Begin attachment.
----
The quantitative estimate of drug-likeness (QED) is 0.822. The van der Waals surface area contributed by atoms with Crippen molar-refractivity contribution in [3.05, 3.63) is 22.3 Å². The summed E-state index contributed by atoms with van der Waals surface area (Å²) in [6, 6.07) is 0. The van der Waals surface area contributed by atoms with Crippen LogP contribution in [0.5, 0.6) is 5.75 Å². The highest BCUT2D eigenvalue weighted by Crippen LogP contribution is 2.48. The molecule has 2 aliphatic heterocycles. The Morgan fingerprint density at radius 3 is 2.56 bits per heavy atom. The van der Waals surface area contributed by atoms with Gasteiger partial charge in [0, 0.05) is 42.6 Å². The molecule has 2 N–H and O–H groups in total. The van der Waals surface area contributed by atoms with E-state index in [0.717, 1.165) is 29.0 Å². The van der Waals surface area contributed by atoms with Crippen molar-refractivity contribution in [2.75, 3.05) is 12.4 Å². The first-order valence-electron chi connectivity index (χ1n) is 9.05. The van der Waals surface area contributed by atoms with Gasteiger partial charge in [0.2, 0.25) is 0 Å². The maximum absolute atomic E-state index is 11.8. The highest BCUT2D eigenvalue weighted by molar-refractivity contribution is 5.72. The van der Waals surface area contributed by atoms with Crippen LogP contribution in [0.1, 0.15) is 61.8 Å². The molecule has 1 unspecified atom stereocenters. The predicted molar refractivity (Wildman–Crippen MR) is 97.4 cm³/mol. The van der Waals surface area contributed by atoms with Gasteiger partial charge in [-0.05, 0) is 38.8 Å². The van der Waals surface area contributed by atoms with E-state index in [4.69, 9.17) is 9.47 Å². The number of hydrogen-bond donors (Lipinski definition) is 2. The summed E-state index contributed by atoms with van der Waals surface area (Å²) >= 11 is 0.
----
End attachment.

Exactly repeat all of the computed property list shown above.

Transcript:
The quantitative estimate of drug-likeness (QED) is 0.822. The van der Waals surface area contributed by atoms with Crippen molar-refractivity contribution in [3.05, 3.63) is 22.3 Å². The summed E-state index contributed by atoms with van der Waals surface area (Å²) in [6, 6.07) is 0. The van der Waals surface area contributed by atoms with Crippen LogP contribution in [0.5, 0.6) is 5.75 Å². The highest BCUT2D eigenvalue weighted by Crippen LogP contribution is 2.48. The molecule has 2 aliphatic heterocycles. The Morgan fingerprint density at radius 3 is 2.56 bits per heavy atom. The van der Waals surface area contributed by atoms with Gasteiger partial charge in [0, 0.05) is 42.6 Å². The molecule has 2 N–H and O–H groups in total. The van der Waals surface area contributed by atoms with E-state index in [0.717, 1.165) is 29.0 Å². The van der Waals surface area contributed by atoms with Crippen molar-refractivity contribution in [2.75, 3.05) is 12.4 Å². The first-order valence-electron chi connectivity index (χ1n) is 9.05. The van der Waals surface area contributed by atoms with Gasteiger partial charge in [0.2, 0.25) is 0 Å². The maximum absolute atomic E-state index is 11.8. The highest BCUT2D eigenvalue weighted by molar-refractivity contribution is 5.72. The van der Waals surface area contributed by atoms with Crippen LogP contribution in [0.1, 0.15) is 61.8 Å². The molecule has 1 unspecified atom stereocenters. The predicted molar refractivity (Wildman–Crippen MR) is 97.4 cm³/mol. The van der Waals surface area contributed by atoms with Gasteiger partial charge in [-0.05, 0) is 38.8 Å². The van der Waals surface area contributed by atoms with E-state index in [4.69, 9.17) is 9.47 Å². The number of hydrogen-bond donors (Lipinski definition) is 2. The summed E-state index contributed by atoms with van der Waals surface area (Å²) >= 11 is 0.